Poor analogy - Portland is only 170 miles away, and you don't even have to get a passport and/or change your citizenship.
There are thousands of ordinary brick buildings in lower Manhattan, Paris, etc etc. that define those places every bit as much as the Chrysler Building or the Eiffel Tower do.
Beauty may well be in the eye of the beholder, but generic modern sure looks the same (and drives longtime residents and business out) whether you plunk it down in Phoenix, LA, or Seattle.
That said, by the way, I can deal with the fact that this particular building is being demolished to fulfill a truly public purpose just fine. It's your cavalier attitude toward the rest of Seattle's history and local architecture that I find puerile.
It seems to me that in your philosophical (if one can call it that) world view you would likely consider a generic 6-story box where Dick's now stands as "progress".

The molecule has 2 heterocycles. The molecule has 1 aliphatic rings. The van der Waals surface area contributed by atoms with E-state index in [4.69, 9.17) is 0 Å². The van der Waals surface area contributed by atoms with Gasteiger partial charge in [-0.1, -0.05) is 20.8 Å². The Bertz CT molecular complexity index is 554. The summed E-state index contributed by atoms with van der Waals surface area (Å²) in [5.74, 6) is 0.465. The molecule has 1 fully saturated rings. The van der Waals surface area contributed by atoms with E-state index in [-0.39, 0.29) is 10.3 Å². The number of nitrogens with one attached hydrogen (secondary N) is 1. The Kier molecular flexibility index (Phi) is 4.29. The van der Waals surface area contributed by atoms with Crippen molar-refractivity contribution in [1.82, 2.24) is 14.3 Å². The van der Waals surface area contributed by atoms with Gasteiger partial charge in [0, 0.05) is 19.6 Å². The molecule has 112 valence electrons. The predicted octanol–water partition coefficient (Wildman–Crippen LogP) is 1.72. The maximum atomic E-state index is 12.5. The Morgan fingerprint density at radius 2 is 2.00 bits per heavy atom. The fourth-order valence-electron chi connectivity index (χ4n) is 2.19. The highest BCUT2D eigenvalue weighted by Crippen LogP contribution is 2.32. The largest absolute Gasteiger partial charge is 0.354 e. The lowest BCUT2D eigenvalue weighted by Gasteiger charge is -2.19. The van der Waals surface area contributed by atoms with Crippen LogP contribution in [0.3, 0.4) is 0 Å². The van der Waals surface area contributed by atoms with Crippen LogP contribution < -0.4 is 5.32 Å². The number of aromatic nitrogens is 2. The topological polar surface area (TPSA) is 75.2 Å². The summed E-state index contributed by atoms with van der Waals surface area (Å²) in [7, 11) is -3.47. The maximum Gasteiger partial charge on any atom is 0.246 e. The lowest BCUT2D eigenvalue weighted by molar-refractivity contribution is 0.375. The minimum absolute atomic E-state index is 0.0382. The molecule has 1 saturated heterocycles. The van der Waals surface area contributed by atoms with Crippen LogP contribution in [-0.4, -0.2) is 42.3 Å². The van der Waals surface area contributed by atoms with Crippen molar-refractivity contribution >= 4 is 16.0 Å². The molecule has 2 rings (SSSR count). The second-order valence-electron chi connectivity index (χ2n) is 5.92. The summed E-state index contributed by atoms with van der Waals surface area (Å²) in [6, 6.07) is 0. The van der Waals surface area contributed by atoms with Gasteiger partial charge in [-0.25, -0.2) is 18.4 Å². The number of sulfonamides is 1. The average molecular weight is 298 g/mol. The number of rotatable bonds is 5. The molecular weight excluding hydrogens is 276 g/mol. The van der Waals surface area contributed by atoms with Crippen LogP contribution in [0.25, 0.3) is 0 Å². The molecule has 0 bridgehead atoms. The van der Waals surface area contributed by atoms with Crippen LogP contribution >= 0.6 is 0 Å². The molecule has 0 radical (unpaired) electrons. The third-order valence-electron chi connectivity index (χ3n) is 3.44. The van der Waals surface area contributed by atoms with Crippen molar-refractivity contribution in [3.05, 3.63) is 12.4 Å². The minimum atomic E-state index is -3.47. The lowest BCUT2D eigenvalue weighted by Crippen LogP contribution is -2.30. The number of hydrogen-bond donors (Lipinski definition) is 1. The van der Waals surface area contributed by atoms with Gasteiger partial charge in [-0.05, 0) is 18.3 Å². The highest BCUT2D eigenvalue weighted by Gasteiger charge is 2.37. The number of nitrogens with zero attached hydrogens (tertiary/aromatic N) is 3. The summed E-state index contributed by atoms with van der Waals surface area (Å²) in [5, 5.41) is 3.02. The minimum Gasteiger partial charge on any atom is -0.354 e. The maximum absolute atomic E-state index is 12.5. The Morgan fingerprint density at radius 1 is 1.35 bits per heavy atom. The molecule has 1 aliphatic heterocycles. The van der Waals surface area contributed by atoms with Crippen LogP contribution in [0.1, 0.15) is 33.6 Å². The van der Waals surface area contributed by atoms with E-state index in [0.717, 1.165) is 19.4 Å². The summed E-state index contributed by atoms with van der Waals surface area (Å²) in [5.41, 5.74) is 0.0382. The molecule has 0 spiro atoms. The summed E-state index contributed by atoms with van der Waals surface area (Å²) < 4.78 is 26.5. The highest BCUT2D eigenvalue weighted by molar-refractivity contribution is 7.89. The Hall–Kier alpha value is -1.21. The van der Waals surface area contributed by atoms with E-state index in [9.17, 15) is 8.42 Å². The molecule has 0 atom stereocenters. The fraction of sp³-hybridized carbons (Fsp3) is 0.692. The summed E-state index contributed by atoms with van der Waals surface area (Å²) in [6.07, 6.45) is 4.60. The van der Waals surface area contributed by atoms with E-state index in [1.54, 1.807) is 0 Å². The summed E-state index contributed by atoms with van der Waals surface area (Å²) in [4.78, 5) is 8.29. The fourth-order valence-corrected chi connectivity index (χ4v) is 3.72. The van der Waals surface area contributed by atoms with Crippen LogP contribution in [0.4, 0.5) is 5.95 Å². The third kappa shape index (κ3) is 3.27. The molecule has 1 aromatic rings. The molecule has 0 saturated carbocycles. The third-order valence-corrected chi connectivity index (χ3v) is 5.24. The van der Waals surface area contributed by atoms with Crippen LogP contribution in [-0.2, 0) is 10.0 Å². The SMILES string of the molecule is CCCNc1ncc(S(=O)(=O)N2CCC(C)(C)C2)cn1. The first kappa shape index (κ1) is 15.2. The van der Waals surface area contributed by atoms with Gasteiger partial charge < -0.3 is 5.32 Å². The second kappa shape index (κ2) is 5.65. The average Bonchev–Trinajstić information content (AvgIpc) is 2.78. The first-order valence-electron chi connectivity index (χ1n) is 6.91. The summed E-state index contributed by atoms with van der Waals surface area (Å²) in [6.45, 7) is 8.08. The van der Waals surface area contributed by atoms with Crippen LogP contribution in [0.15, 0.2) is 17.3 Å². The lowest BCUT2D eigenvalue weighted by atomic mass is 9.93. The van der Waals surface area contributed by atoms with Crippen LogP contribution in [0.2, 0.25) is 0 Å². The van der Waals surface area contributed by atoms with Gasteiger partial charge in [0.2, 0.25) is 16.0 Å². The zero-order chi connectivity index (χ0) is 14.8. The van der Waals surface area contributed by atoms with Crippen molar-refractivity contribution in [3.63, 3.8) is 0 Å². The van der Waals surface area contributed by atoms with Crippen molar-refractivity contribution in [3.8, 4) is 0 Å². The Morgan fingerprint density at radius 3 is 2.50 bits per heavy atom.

To draw a New York analogy, that would be almost as bad as condo developers finally demolishing Art's Deli. I would hope you might regard that as a bad thing, notwithstanding the fact that their building isn't exactly an architectural marvel.
In Europe, you can walk in to a place like the Blue Moon, the Central Tavern or Jules Mae's and they'll look exactly the same as they have for the last 200 years, and as they will for the next 200. Seattle will be a better place in 200 years if a bit of our local history manages to survive despite greedheads like you.
Egads - I've conflated Art's Deli in Studio City with Katz's on Houston (though the same point would apply to Art's - or to Canter's on Fairfax for that matter!).